Estate Taxes, Inheritance Taxes, Death Taxes … Which is Which?
The terms estate tax and inheritance tax are often used interchangeably by the less-informed, but they are distinct terms with different legal meanings. Technically, there is not an additional “death tax,” but the term is sometimes used to refer to estate or inheritance taxes, or both.
Estate taxes are based on the total value of the estate after creditors and expenses are paid but before any heirs get their bequests. Permissible expenses include funeral and administrative costs. The executor or administrator of the estate files the estate tax return and any tax due is paid from estate funds. The federal government gets a maximum of 35 percent of the remaining value of the estate.
Inheritance tax in incurred by the heirs after they receive payouts from the estate. The tax is based on the amount received. If any tax is due, the heir is responsible for paying it. Inheritance taxes are a matter of state law rather than federal law, so they vary by state. Commonly, inheritance taxes are lower for spouses and children of the deceased.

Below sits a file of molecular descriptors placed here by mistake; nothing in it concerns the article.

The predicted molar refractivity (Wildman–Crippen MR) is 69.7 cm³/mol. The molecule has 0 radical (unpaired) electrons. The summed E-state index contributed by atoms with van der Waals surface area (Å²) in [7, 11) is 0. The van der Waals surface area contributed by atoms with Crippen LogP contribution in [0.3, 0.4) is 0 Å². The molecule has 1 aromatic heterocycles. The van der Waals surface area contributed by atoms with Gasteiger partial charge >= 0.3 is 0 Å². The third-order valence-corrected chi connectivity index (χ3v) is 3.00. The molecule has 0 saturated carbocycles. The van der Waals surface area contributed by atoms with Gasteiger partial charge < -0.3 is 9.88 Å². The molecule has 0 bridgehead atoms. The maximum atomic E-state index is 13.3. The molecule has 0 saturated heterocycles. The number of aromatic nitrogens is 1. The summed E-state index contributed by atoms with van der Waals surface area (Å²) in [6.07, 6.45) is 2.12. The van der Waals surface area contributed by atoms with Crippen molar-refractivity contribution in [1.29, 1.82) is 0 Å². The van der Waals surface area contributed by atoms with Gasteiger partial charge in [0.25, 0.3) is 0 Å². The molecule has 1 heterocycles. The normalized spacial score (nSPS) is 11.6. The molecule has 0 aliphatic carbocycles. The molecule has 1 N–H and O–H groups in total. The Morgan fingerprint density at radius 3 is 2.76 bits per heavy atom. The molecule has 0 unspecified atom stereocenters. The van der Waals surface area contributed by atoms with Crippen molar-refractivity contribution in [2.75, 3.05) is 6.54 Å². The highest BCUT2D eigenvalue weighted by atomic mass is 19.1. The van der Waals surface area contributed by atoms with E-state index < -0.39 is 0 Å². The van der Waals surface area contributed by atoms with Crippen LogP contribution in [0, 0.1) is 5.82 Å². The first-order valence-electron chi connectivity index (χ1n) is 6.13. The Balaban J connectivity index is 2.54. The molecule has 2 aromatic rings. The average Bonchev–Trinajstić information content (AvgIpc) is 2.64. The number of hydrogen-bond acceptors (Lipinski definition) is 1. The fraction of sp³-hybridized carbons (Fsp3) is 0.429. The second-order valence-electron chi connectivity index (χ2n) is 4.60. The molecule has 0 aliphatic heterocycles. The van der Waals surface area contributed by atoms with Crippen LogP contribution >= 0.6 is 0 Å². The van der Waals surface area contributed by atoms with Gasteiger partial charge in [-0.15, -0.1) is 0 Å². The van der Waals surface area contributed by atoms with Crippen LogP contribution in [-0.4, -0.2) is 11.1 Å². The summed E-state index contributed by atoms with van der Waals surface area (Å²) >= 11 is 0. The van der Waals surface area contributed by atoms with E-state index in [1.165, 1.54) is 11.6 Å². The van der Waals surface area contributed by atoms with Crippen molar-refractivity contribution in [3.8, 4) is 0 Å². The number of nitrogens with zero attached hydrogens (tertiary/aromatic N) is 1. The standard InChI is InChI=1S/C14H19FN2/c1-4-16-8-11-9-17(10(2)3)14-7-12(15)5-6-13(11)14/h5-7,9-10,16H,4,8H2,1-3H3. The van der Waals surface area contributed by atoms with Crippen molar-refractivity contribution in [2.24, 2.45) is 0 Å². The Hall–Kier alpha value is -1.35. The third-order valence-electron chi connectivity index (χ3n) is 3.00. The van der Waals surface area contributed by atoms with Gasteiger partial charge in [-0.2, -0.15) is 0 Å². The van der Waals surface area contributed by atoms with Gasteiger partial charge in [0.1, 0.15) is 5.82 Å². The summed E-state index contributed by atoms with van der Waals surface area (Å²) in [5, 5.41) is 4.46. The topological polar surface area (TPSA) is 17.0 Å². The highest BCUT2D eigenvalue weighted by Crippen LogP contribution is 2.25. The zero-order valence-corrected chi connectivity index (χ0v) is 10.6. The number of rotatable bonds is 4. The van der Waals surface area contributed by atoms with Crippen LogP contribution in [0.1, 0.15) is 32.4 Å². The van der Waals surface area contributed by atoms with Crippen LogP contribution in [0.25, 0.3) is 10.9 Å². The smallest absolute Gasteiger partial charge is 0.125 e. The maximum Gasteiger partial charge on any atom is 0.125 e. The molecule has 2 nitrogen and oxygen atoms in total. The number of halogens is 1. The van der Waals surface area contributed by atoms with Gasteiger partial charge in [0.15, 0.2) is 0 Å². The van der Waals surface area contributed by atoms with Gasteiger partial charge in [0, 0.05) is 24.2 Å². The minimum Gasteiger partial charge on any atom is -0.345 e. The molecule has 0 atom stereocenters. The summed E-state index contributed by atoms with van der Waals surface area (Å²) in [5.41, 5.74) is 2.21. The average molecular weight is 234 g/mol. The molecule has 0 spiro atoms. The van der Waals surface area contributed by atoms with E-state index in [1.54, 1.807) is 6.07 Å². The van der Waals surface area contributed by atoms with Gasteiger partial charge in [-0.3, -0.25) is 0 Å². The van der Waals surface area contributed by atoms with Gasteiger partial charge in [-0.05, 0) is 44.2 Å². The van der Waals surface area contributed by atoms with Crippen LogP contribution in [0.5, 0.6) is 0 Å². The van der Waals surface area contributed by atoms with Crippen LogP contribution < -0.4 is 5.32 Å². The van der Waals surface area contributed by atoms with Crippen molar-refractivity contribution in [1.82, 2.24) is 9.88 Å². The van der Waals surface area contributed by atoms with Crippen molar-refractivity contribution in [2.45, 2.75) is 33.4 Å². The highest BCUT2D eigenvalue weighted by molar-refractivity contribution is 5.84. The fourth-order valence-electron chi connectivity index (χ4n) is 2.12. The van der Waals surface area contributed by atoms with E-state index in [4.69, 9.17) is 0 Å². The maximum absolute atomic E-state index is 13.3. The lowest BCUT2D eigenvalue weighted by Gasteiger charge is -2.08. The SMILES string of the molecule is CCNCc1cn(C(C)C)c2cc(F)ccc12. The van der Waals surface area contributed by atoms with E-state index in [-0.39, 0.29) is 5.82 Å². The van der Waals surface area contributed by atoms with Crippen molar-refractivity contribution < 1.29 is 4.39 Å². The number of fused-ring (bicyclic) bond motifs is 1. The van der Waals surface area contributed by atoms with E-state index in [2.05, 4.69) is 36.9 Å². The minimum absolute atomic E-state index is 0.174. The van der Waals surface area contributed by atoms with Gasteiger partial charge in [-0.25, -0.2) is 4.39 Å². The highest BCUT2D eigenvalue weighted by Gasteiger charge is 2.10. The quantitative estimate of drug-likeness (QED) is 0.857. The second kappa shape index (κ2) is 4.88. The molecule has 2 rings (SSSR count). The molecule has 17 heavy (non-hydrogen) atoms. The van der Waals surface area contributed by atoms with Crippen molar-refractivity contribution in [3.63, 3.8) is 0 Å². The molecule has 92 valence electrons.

Depending on the location of estate property, an estate can incur both estate taxes and inheritance taxes. The good news is that every estate gets a federal estate tax deduction for all property received by the deceased's spouse, as well as a $5 million standard exemption for all other property. Thus, most Americans' estates will not owe federal estate tax.
Those states with inheritance taxes frequently tax spouses and children of the deceased at lower rates than other heirs, but again, it depends on where the property is located. At this time, Texas does not have an estate tax of its own or an inheritance tax.
If you are dealing with a complicated estate or want to learn about structuring your estate to minimize estate taxes, call an experienced estate planning lawyer at the Peterson Law Group. Our experienced Conroe, Texas attorneys help clients develop comprehensive estate plans, including drafting will and various trusts to fit their estate planning needs. Call us at 936-337-4681 or 979-703-7014 or contact us online to arrange an appointment.
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